As the largest payer of substance use disorder services in the United States, Medicaid plays a central role in state efforts to address the opioid epidemic. In addition to increasing access to addiction treatment services through the expansion of Medicaid under the Affordable Care Act (ACA), states are expanding Medicaid addiction treatment services, increasing provider reimbursements, restricting opioid prescribing, and implementing delivery system reforms to improve the quality of treatment services. While many states have been tracking progress and challenges in these efforts, uniqueness of state systems can make it difficult to compare or benchmark across states. This brief draws on analyses provided by the Medicaid Outcomes Distributed Research Network (MODRN), a collaborative effort to analyze data across multiple states to facilitate learning among Medicaid agencies. It profiles the opioid epidemic among the Medicaid population in six states participating in MODRN that also have been hard hit by the opioid epidemic: Kentucky, Maryland, Ohio, Pennsylvania, Virginia, and West Virginia. The brief also draws on interviews with officials from the state Medicaid and other health agencies.

Supporting Work without the Requirement: State and Managed Care Initiatives

The Centers for Medicare and Medicaid Services (CMS) continues to promote state adoption of work and reporting requirements as a condition of Medicaid eligibility for certain nonelderly adults, although several such waivers have been set aside by federal courts. While most Medicaid adults are already working, some states and health plans have developed voluntary work support programs for nonelderly adults who qualify for Medicaid through non-disability pathways. These programs offer services that support work without conditioning Medicaid eligibility on having a job. This brief examines opportunities for and limitations on federal and state support of such programs, highlights several state and health plan initiatives, and explores their common themes.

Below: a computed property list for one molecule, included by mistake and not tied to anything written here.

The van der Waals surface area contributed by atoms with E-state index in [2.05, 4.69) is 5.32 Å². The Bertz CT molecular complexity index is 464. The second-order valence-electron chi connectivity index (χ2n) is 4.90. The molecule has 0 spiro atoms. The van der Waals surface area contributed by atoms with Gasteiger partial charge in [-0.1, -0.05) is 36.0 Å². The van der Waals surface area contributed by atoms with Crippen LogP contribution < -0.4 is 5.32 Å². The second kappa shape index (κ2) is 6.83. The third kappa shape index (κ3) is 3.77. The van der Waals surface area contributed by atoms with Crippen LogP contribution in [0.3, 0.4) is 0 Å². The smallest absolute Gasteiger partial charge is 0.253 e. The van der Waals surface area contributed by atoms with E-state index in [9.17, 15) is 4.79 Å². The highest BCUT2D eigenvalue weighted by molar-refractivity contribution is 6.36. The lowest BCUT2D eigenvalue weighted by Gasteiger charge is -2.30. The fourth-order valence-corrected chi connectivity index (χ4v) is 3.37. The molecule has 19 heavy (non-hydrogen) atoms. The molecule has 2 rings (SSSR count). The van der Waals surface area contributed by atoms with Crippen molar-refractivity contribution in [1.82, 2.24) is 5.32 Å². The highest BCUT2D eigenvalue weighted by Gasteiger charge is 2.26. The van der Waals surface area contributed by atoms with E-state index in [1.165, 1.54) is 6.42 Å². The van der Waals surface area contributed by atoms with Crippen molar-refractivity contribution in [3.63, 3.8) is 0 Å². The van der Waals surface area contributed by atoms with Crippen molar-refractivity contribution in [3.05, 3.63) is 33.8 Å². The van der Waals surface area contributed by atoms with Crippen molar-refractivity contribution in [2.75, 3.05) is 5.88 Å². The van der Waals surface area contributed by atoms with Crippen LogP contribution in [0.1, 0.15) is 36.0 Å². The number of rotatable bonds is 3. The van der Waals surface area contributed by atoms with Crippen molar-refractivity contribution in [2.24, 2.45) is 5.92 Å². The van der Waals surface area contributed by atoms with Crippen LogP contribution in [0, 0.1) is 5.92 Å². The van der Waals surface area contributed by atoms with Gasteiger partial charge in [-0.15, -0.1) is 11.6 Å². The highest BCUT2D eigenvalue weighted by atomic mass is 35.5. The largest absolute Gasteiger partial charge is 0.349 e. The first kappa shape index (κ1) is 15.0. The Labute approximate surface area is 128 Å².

The Henry J. Kaiser Family Foundation Headquarters: 185 Berry St., Suite 2000, San Francisco, CA 94107 | Phone 650-854-9400
Washington Offices and Barbara Jordan Conference Center: 1330 G Street, NW, Washington, DC 20005 | Phone 202-347-5270

www.kff.org | Email Alerts: kff.org/email | facebook.com/KaiserFamilyFoundation | twitter.com/kff

Filling the need for trusted information on national health issues, the Kaiser Family Foundation is a nonprofit organization based in San Francisco, California.